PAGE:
When Florida State University Assistant Professor Richard Bono was deciding what part of geology to focus on, he learned about the field of geophysics and geodynamics — the science of how the Earth changes over time.
“I knew that was something I could keep coming back to,” Bono said. “It’s like a puzzle that changes over time, and it’s essential for life on Earth.”
For his work helping to arrange that many-pieced, time-shifting puzzle, the Geological Society of America has named him as the 2022 recipient of the Seth and Carol Stein Early Career Award in Geophysics and Geodynamics. Bono is the first person to receive the award.
“Richard’s work already forms a remarkable collection that has advanced our understanding of geodynamics and Earth’s magnetic field,” said University of Rochester Professor John Tarduno, who was Bono’s doctoral adviser and nominated him for the award. “His breadth is truly impressive, ranging from experimental tours de force in magnetism and electron microscopy, novel quantitative analyses of paleomagnetic data and insightful geomagnetic modeling.”
Bono’s research focuses on how the magnetic field has changed over billions of years and what those changes show about the development of the planet and life on Earth.
He was the lead author on a 2019 study that first showed that the planet’s magnetic field was extremely weak — as much as 10 times weaker than current conditions — during a period that lasted from about 635 million years ago to about 540 million years ago.
That observation was part of a larger discussion among geologists about the formation of the Earth’s inner core, which creates the magnetic field that is essential for life. The field keeps charged particles from the sun from bombarding the planet’s surface.
“Having a strong magnetic field that can protect our atmosphere from being eroded away out into space is, we think, part of the story about why Earth can support life and why it’s very special to have this strong field on a planet that also has an atmosphere and water and gives us all the ingredients necessary to support life,” Bono said.
Ancient rocks help contemporary geologists find billion-year-old answers. Scientists excavate rock samples, taking care to note their orientation within the Earth. Nanometer-size pieces of metal suspended in the rock point toward wherever magnetic north was when that rock was formed millions of years in the past. Researchers like Bono sift through the data to discern the signal showing the ancient pattern of the magnetic field. Do that over and over across the planet, and you begin to build up a robust picture of the history of the planet’s magnetism.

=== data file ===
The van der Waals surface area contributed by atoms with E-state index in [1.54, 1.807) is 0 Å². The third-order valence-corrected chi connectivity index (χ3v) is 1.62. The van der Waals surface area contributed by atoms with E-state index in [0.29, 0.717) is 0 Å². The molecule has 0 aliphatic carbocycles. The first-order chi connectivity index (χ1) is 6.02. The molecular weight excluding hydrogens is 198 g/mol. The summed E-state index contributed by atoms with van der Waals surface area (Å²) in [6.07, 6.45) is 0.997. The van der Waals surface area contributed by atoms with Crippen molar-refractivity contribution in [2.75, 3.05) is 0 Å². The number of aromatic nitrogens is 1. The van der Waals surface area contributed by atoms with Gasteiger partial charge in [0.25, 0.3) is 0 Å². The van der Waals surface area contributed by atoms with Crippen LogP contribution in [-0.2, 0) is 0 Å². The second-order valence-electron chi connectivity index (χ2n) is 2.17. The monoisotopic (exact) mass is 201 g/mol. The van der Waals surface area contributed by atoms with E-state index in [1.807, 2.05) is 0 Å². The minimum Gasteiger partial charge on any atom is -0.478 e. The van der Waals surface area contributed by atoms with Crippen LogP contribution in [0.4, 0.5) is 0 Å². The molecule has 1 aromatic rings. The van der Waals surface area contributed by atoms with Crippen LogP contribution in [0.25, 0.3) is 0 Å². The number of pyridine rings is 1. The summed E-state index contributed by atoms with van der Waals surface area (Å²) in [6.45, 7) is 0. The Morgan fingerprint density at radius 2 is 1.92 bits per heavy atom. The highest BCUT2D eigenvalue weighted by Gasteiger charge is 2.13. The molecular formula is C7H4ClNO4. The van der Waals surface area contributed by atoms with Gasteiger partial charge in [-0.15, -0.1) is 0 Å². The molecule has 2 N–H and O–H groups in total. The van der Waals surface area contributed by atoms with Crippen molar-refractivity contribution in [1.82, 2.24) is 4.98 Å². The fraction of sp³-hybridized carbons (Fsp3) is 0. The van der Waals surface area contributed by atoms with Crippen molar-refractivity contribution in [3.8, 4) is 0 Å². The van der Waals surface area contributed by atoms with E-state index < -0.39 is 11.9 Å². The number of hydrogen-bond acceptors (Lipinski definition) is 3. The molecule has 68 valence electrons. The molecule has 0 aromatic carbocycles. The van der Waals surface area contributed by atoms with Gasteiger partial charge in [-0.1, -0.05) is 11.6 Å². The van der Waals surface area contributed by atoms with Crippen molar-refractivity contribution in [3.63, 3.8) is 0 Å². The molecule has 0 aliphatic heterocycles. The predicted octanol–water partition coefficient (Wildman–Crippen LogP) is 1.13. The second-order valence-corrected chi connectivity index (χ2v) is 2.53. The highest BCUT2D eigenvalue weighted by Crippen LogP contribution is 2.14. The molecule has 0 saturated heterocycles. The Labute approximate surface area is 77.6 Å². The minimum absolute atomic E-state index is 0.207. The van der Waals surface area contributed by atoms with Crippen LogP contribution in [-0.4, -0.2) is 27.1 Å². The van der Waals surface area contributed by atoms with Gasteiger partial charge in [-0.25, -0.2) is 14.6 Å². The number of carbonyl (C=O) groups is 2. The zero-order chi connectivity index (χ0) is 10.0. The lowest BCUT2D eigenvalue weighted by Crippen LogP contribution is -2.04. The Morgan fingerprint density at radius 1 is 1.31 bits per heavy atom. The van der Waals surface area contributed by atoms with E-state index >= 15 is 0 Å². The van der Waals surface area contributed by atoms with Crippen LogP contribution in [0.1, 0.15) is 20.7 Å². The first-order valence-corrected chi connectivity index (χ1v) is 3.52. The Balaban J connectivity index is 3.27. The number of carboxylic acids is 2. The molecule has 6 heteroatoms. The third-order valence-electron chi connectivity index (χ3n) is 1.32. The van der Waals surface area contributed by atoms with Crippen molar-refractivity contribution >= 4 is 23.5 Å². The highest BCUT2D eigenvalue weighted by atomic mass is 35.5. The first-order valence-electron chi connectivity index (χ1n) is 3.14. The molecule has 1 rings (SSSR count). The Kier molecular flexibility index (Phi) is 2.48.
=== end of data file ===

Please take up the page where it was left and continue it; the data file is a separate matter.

“Richard is making important contributions to our understanding of Earth’s magnetic field and how it has changed over time which could have significant implications for the early evolution of life,” said Robert Hart, chair of FSU’s Department of Earth, Ocean and Atmospheric Science. “His peers have validated his significant contribution to the research field, and this award is well-deserved. We are all proud of his early career success.”
As scientists learn more about the planet’s geological and biological history, they are gaining a better understanding of the role the magnetic field played in the story of life and evolution on Earth and how changes to the field could have impacts in the future.
“This research allows us to investigate the past, but it also helps us ask questions about the future and how the magnetic field might change and what that would mean for people, society and technology,” Bono said. “That’s what’s exciting to me about this topic.”
The Geological Society of America advances geoscience research and discovery, service to society, stewardship of Earth and the geosciences profession. For more information about the Seth and Carol Stein Early Career Award, visit the Geological Society of America website.